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136. Source: WRAP TSS, http://vista.cira.colostate.edu/tss/Results/HazePlanning.aspx, Best 20% of days, (plan02d_rev and prp18b).

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137. WRAP elected to hold the coarse mass and sea salt visibility impairment levels constant.

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138. See Table 5 of EPA Analysis of IMPROVE Monitoring Data From 2000-2010 in the docket.

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140. The RHR also requires that the state provide to the public an assessment of the number of years it will take to reach natural visibility conditions. 40 CFR 51.308(d)(1)(ii). Arizona's estimates were included in its proposed SIP, which was provided to the public during the public review and comment process prior to ADEQ's adoption of the ARHP.

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141. 40 CFR 51.308(d)(1)(i)(A); 51.308(d)(1)(ii).

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142. Tables 8.5 and 8.6 of the ARHP.

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143. See ARHP page 173.

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144. Table 8.1 of the ARHP.

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145. Source: WRAP 2002 Arizona Point Source Emissions.

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146. If EPA determines that the Nelson Lime Plant is not subject-to-BART, we will evaluate it for cost effective SO 2 controls for reasonable progress.

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147. We have not considered potential SO 2 controls at Cholla Unit 1 and Apache Unit 4, since these units have relatively low SO 2 emissions. Cholla Unit 1 currently uses lime injection to remove at least 80 percent of SO 2 as a result of New Source Review (Installation Permit #1247) and Apache Unit 4 may only be operated on pipeline quality natural gas, except during periods of gas curtailment not to exceed 600 hours per year (title V operating permit #35043). These permits can be accessed at http://www.azdeq.gov/environ/air/permits/title_v/index.html.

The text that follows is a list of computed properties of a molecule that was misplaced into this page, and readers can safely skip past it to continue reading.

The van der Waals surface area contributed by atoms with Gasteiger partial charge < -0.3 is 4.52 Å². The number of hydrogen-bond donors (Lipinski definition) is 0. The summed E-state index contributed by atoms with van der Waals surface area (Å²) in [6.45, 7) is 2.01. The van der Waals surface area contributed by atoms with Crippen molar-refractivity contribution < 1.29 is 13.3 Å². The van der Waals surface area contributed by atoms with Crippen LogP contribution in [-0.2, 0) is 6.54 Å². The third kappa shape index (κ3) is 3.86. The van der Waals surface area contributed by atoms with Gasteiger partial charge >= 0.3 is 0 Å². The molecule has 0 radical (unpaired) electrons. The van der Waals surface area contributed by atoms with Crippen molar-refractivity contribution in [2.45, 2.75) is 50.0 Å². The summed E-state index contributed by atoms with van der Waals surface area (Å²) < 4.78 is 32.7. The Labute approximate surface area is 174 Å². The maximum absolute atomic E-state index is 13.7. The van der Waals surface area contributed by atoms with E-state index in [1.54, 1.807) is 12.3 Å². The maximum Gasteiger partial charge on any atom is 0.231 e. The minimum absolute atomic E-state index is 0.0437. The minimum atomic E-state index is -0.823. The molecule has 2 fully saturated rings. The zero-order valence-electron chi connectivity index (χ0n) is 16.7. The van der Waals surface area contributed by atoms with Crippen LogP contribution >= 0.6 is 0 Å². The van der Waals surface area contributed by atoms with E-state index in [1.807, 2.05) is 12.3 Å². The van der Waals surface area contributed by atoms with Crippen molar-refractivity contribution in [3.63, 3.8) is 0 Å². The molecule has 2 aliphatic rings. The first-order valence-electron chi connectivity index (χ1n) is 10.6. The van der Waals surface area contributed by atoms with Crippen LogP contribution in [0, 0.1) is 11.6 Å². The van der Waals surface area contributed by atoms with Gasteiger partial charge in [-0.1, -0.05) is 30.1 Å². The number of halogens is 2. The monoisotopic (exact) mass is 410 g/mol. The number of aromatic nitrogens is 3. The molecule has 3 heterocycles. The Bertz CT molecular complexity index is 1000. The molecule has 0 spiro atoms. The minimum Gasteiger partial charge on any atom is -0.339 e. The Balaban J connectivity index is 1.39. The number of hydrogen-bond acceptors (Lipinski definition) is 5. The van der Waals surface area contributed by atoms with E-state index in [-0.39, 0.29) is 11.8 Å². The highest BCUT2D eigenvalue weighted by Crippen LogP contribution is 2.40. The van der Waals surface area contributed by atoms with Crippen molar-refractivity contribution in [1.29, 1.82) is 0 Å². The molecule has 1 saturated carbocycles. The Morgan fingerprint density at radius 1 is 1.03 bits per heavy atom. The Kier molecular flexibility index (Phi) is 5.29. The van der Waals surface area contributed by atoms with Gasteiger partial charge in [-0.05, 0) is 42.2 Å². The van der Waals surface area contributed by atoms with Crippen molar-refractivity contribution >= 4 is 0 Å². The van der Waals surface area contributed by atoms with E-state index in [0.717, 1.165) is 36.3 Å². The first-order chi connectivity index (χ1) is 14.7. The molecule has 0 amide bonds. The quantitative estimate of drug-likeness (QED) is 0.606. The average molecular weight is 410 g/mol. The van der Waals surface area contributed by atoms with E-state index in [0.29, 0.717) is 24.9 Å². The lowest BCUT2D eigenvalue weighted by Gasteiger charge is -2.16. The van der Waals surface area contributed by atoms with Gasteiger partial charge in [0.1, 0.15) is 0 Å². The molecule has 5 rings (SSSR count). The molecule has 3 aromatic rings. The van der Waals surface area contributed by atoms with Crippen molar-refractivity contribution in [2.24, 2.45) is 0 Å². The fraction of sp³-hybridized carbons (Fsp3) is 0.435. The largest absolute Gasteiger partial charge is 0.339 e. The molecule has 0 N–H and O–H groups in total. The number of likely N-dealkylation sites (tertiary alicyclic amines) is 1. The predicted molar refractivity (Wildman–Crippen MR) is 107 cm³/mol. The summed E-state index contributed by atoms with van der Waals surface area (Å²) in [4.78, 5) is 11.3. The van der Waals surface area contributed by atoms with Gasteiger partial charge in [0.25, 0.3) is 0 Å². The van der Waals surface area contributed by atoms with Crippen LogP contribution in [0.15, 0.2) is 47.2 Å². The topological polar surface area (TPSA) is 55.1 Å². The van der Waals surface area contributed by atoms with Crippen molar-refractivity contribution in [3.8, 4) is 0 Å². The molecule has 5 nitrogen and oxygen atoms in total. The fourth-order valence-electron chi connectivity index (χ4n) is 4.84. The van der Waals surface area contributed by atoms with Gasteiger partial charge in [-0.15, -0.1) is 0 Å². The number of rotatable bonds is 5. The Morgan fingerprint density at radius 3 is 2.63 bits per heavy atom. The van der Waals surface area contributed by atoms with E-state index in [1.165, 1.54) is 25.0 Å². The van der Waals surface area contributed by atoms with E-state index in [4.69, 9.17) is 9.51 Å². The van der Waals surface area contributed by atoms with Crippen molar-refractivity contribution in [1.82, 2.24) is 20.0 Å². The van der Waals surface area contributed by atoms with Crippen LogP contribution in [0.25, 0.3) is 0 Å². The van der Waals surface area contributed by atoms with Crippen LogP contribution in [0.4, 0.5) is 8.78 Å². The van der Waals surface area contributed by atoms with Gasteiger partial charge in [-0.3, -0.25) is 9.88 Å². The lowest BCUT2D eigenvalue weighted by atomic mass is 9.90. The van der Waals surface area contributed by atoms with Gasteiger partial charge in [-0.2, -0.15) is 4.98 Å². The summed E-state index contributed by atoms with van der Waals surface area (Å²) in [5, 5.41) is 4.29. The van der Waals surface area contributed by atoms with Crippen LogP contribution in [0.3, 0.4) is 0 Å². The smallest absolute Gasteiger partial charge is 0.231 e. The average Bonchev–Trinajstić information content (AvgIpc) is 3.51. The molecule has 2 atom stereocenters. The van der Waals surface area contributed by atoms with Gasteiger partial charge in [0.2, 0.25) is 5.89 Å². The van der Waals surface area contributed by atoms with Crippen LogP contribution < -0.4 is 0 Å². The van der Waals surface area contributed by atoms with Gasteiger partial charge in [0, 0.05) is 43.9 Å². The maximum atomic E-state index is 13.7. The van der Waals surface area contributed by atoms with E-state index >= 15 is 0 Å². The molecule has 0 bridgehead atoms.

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148. While visibility is not an explicitly listed factor to consider when determining whether additional controls are reasonable, the point of additional controls is to make reasonable progress toward natural visibility conditions. Therefore, the projected visibility benefit of the controls should be taken into account when determining if the controls are needed to make reasonable progress.

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149. See “Springerville FGD costs.xls” for a summary of preliminary cost estimates.

150. Source: WRAP 2002 Arizona Point Source Emissions.

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152. See 40 CFR 51.308(d)(3)(i).

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153. See 40 CFR 51.308(d)(3)(ii).

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154. See 40 CFR 51.308(d)(3)(iii).

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156. See 40 CFR 51.308(d)(3)(v).

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157. For our review and discussion of the Nevada RHP and approval of Nevada's consultation procedures, see our proposed rule at 76 FR 36450, (June 22, 2011) and our final rule at 77 FR 17334, (March 26, 2012).

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159. See the ARHP at page 201 for examples of federal and state programs providing emission reductions; e.g., federal low sulfur diesel fuel requirement and the Arizona vehicle emissions inspection program (AVEIP). For our approval of the AVEIP into the Arizona SIP, see 68 FR 2912; (January 22, 2003). Later in this review, we discuss several other state and local regulations that have been approved into the SIP.

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160. See our proposed rule at 77 FR 42834, (July 20, 2012) and our final rule at 77 FR 72512, (December 5, 2012) which addressed these units.

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161. See “Technical Support Document for Technical Products Prepared by the Western Regional Air Partnership (WRAP) in Support of Western Regional Haze Plans,” February 28, 2011, at pages 57-58 for a summary of our review of the WRAP's analytical work.

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162. We found the WRAP emission inventories to be complete, recent, and accurate, as well as, consistent with EPA Guidance; see EPA's February 28, 2011 TSD at page 58.